Deeper investigation reveals that official testimony seems to dispute the claims that the President's life was in danger and that the situation was so dire as to warrant the emergency landing, though ironically, had this not happened, then perhaps Marafa and his associates could have gotten away with it all.
Presiding Judge Pascal Magnaguemabé, in his Order Instituting Separate Proceedings of January 2010 stated:
"[The "Boeing 767-200 ER" known as "Albatross"] was transported to Cameroon in a flight leaving from Atlanta in the United States on 04/22/2004 and landing in Yaounde on 04/23/2004.It departed again from Yaounde on 04/24/2004 for the Roissy-Charles de Gaulle airport in Paris, with the President of the Republic and his family aboard, as well as a large delegation of important persons from Cameroon travelling to attend a summit planned for the following days in the French capital. Only, the plane had barely taken off from the Yaounde-Nsimalen airport with the illustrious person and his delegation aboard, when it experienced an incident while it was crossing the "Foumban" area.This incident made it necessary for the pilots to turn back to Douala. It was described as purely technical, in which "the leading edge flap was not retracting" and the plane could not reach cruising speed. While the plane was turning back to Douala, the onboard mechanic was called upon "to go down into the fuse room." While he was there, the mechanic "reset the circuit" and, after another try by the pilot, the flaps retracted and the situation returned to normal. The plane then resumed its heading toward Paris."
Then, the captain made an unwise move which turned an otherwise simple malfunction into a political debacle:
"When the problem (with the flaps) occurred, the pilots (Lieutenant Colonel Ndongue and Colonel Babodo Lewono) should have called for the mechanic seated at the end of the aircraft. All they needed to do to rectify the problem was to refer to the flight manual and to call for the mechanic. Instead, flight captain Betham chose to inform the President of the Republic that there was a problem with the aircraft and that it had to return to Douala for a checkup. He reassured the Head of State that this would not take long. In my opinion, the captain demonstrated a lack sang-froid by rushing to alert the President. He should have tried to solve the problem first."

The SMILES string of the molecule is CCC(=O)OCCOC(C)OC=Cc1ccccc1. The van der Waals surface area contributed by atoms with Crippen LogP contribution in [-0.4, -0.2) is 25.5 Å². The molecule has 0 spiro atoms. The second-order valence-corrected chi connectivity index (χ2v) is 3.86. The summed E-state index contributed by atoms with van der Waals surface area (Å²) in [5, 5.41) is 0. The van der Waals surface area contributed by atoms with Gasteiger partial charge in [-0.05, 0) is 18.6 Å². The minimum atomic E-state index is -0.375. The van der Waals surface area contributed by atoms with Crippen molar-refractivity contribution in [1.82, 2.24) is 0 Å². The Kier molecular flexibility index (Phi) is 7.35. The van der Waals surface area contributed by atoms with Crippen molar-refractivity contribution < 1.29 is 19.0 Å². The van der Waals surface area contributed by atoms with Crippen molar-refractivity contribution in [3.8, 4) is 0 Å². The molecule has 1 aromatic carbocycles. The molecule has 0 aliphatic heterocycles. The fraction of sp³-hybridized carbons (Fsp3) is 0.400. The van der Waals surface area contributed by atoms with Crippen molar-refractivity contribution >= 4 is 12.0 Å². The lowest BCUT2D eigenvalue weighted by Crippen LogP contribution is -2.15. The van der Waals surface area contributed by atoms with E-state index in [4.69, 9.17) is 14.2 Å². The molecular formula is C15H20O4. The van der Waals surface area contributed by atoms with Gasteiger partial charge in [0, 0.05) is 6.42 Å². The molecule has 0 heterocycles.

Subsequently, the Cameroonian Government returned the aircraft to Boeing who disputed their claims that the aircraft was in terrible shape. Eventual litigation led to the Cameroon Government being forced to pay Boeing USD$2.6million for breach of contract.
But, at the end of the day, the case is not about the overall airworthiness of the Boeing 767, its about 5 high ranking government officials who were tasked with the responsibility of buying a brand new BBJ but instead hired a second hand 767 and whose actions, by a strange twist of fate (had the Captain kept a cool head and treated the flap malfunction as routine instead of informing the President then this whole incident may never have come to light), were exposed for what they are - fraudulent.
At the beginning of May, a former Cameroonian ambassador to the United States, Jerome Mendouga, was jailed for 10 years in connection with the case.
For more on the case:
Sunday, May 6, 2012
In stark contrast to her Swazi counterpart, King Mswati III who this week welcomed a "gift" McDonnell Douglas MD-87 despite his country's grinding poverty, new Malawian President, Joyce Banda, has put the issue of keeping her country's presidential jet - a Dassault Falcon 900- to her cabinet for debate.
Bought amid great criticism from locals and donors, the Dassault Falcon 900 was thought to have cost the Malawian taxpayer USD$13.26 million. Ultimately, the purchase caused the United Kingdom's Department for International Development (DFID) to slash aid funds to the country.